St Mary's Church, Kersey facts for kids
Quick facts for kidsSt Mary's Church, Kersey
St Mary's Church, Kersey
|Denomination||Church of England|
|Heritage designation||Grade I listed|
|Tenor bell weight||14 long cwt 2 qr 2 lb (1,626 lb or 738 kg)|
|Diocese||Diocese of St Edmundsbury and Ipswich|
The Shrine at St Mary's
In Medieval times St Mary's was an important site of pilgrimage with a shrine filling the whole north aisle. This survived Henry VIII's dissolution program but was destroyed around the time of the Civil War. On 8 March 2020 the shrine was re-hallowed and more information can be found at www.kerseychurch.org
The newly re-hallowed Shrine and church will be host to art and creativity with the Kersey Arts Festival running from May to September, curated by Philippa Price. More details at www.kerseychurch.org
The oldest parts of the church date to the twelfth century. A reconstruction of the church is thought to have started with the north aisle which was joined to the nave by an arcade and completed in 1335. Work then started on the tower, but was delayed by the outbreak of the black death in 1349. The tower was completed in 1481 and the north and south porches were then added.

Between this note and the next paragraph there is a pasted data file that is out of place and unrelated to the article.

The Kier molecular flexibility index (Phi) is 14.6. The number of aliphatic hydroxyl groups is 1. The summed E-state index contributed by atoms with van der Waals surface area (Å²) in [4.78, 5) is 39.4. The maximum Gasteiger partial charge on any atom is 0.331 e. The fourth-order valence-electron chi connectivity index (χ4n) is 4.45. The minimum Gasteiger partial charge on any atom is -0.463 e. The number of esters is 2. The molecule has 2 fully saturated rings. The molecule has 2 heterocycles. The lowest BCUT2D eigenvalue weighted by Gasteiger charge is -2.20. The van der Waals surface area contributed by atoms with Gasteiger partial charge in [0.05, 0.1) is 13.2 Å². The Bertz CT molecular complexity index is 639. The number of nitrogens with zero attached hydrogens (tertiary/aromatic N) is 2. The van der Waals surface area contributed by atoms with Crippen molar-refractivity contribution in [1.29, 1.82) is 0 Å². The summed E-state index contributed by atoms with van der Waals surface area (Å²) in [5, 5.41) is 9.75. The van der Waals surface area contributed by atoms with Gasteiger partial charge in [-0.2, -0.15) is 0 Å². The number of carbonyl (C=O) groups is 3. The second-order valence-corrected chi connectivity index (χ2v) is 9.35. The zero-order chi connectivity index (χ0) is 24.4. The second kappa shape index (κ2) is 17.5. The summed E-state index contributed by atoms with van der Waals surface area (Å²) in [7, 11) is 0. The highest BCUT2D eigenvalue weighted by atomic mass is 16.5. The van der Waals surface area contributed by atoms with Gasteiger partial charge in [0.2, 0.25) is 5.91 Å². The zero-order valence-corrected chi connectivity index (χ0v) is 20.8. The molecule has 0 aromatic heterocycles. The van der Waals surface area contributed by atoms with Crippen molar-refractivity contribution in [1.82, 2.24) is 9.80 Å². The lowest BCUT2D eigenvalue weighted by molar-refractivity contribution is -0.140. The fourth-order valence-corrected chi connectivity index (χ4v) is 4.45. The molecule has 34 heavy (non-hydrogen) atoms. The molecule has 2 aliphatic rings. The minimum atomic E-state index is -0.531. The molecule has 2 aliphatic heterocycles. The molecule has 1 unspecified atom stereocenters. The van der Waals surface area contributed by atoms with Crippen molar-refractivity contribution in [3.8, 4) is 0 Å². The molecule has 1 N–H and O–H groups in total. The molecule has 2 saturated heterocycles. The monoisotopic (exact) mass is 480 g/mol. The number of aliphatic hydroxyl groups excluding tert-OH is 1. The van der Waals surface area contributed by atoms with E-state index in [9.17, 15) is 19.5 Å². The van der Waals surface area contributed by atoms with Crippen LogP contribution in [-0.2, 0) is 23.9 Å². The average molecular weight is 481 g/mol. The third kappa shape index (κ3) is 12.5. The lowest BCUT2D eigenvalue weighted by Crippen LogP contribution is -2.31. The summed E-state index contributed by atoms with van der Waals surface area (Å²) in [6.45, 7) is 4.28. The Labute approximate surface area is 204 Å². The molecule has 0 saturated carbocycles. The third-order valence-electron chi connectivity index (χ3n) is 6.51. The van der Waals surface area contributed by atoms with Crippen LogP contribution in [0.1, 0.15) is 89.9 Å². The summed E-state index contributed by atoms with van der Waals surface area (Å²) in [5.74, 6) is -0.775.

External and internal architecture
The church is of flint and stone and stands on high ground to the south of the village. In about 1335 the north aisle was built and the tower's foundations laid. The tower was completed in 1481. The tower has four stages. There are diagonal buttresses, a castellated parapet with flint chequerwork and an octagonal stair turret. The south porch has two bays with buttresses rising to crocketted pinnacles. The north porch is similar but less elaborate.
Inside the church, the ceiling has moulded and carved beams and carved panels. The nave roof has hammer beams alternating with tie beams with arched braces meeting in the centre. There are two baptismal fonts, one 12th-century and another 15th-century. There is a 15th-century lectern and chancel screen. The north aisle has a defaced stone carved frieze.
The chancel was rebuilt in 1862 by King's College, Cambridge, and a small vestry was added in the north east corner.
The church contains a two manual pipe organ by Bishop & Son of Ipswich and London. A specification of the organ may be found on the National Pipe Organ Register. It was resited in 2012-3 to make room for kitchen and toilet facilities at the west end of the north aisle.
The tower contains a ring of eight bells. Five date from 1576 to 1716. The tenor originally 1638 was recast in 1969. The cast iron frame was installed in 1970 and two more bells were added in 1985.
The church is noted for retaining a small section of its medieval rood screen. It was recovered from a local farm and restored. The panels show saints and kings, one of the Kings being Edmund the Martyr, shown holding an arrow.
The church is part of a benefice which includes four other parishes:
- St Mary's Church, Aldham
- St Peter's Church, Elmsett
- St Nicholas' Church, Hintlesham
- All Saints and St Margaret's Church, Chattisham
St Mary's Church, Kersey Facts for Kids. Kiddle Encyclopedia.